Table of Contents  
COMMENTARY
Year : 2016  |  Volume : 9  |  Issue : 4  |  Page : 516-517  

Infection of the pancreas: Myriad of hues


Department of Gastroenterology, Postgraduate Institute of Medical Education and Research, Chandigarh, India

Date of Web Publication12-Jul-2016

Correspondence Address:
Vishal Sharma
Department of Gastroenterology, Postgraduate Institute of Medical Education and Research, Chandigarh - 110 012
India
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Source of Support: None, Conflict of Interest: None


DOI: 10.4103/0975-2870.186076

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How to cite this article:
Sharma V. Infection of the pancreas: Myriad of hues. Med J DY Patil Univ 2016;9:516-7

How to cite this URL:
Sharma V. Infection of the pancreas: Myriad of hues. Med J DY Patil Univ [serial online] 2016 [cited 2022 Oct 5];9:516-7. Available from: https://www.mjdrdypu.org/text.asp?2016/9/4/516/186076



Pancreas is an important retroperitoneal organ that has vital exocrine and endocrine functions playing an important role in digestion and assimilation of ingested food and in maintaining glucose homeostasis in the body. Pancreatic afflictions may be due to inflammatory, traumatic, toxic, neoplastic, infiltrative, and occasionally infective processes. As acute pancreatitis (related usually to alcohol or gallstones), chronic pancreatitis (alcoholic, genetic or idiopathic), and pancreatic neoplasms are the commonly encountered disorders, other diseases such as infective involvement are often not paid much attention to by clinicians and pancreatologists. Pancreatic infections can present in a number of fashions including acute pancreatitis (as in the present case) or like chronic pancreatitis or may even mimic pancreatic neoplasms. A number of infective pathogens have been implicated in the genesis of acute pancreatitis [Table 1] and in tropical countries such as India, one should always be wary of infections such as malaria, hepatitis E virus (HEV), dengue, ascariasis, tuberculosis, and human immunodeficiency virus (HIV) related conditions as cause of pancreatic diseases.[1],[2],[3],[4],[5],[6],[7] Since it is virtually impossible to summarize all the infective processes that may involve the pancreas in this commentary, only the infections of importance to India are briefly discussed.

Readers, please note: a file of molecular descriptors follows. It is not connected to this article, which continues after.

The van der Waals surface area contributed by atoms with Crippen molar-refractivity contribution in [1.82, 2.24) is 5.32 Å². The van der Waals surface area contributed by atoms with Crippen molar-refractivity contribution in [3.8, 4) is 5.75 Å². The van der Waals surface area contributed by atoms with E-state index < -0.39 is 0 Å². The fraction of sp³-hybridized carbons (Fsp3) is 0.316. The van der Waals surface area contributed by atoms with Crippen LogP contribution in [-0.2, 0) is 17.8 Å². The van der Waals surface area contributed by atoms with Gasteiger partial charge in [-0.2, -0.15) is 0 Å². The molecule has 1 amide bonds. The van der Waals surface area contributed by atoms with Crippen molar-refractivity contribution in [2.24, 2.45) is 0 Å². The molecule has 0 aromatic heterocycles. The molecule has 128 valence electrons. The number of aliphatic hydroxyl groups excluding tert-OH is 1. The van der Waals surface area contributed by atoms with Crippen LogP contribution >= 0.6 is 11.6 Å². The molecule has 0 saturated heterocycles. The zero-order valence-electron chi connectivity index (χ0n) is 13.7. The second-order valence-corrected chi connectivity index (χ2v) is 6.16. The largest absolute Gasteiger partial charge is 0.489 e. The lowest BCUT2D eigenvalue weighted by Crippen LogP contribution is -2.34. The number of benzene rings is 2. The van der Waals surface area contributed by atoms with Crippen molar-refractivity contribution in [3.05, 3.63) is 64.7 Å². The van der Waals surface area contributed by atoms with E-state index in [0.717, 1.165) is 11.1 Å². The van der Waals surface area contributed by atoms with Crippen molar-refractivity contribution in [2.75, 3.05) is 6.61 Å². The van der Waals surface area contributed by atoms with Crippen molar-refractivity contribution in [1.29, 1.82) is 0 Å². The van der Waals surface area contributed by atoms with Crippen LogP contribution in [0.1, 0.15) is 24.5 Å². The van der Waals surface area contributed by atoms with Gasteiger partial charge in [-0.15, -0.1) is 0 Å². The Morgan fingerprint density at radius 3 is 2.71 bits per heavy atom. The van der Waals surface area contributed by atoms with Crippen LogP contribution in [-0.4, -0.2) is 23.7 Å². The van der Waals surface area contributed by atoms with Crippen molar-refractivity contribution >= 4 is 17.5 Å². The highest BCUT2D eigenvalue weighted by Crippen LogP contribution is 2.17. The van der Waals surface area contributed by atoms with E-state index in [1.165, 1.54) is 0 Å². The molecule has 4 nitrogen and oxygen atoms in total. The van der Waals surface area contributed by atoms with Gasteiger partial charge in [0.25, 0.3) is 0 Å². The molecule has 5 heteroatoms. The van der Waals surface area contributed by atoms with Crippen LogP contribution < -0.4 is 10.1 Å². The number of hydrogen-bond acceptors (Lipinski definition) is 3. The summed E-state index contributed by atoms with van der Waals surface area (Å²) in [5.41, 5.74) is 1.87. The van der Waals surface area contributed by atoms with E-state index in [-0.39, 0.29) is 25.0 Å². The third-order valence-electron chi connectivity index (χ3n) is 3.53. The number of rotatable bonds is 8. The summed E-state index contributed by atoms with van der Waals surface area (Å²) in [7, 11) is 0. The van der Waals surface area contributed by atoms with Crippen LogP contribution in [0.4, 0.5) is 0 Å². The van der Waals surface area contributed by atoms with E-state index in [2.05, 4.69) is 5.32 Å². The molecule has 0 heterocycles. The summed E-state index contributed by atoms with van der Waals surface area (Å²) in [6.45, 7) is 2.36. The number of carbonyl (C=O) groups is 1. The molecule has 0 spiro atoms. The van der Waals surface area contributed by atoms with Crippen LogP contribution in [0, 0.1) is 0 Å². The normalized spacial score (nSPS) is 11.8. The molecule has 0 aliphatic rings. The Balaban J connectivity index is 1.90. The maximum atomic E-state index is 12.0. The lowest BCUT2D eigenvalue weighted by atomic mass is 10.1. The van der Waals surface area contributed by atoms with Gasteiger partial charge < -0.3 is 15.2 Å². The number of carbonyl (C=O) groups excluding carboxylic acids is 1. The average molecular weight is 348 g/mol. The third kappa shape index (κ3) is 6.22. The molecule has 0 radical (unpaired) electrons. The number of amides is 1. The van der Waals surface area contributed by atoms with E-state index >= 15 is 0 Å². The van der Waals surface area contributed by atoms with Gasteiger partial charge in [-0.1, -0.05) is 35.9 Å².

Table 1: Infections of the pancreas

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As in the present report, malarial parasite has been reported to cause pancreatitis, and the disease is often clinically manifest and significant. In fact, malarial pancreatitis is often severe and associated with significant morbidity and mortality. Although traditionally the reports implicated Plasmodium falciparum, recent reports indicate that Plasmodium vivax may also cause severe acute pancreatitis.[1] Virtually, all hepatitis viruses have been implicated in causing acute pancreatitis in some of the cases. However, HEV-related pancreatitis has been implicated as a cause of around 2% of all cases of acute pancreatitis at a large tertiary care center in North India. HEV-related pancreatitis seems to dominantly affect males, and has a good outcome, and most cases are of mild interstitial pancreatitis.[2] Dengue, another hepatitis virus, which is known to cause thrombocytopenia, plasma leak, and liver dysfunction is also implicated in the causation of acute pancreatitis, occasionaly.[3] Also of interest is the causation of acute pancreatitis by worms especially the roundworm, Ascaris lumbricoides. The worm may block the pancreatic duct or bile duct and may, therefore, result in obstructive acute pancreatitis. Diagnosis should be considered in patients residing in endemic areas (like Kashmir) when no other etiology is apparent. Side viewing endoscopy may demonstrate live Ascaris at the ampulla of Vater. The worms may also be demonstrated on abdominal ultrasound and endoscopic ultrasound. Endoscopic retrograde cholangiopancreatography to remove the worms from the ampulla and administration of antihelminthic drugs are used for treatment in such cases.[4] In most of these clinical situations, the therapy usually includes antiinfective agents to tackle the infection although whether this really affects the course of pancreatitis is uncertain. In situ ation like HEV-related AP, no specific therapy is usually administered, and the treatment includes management of fluid and electrolytes, treatment of organ dysfunction and any local complications.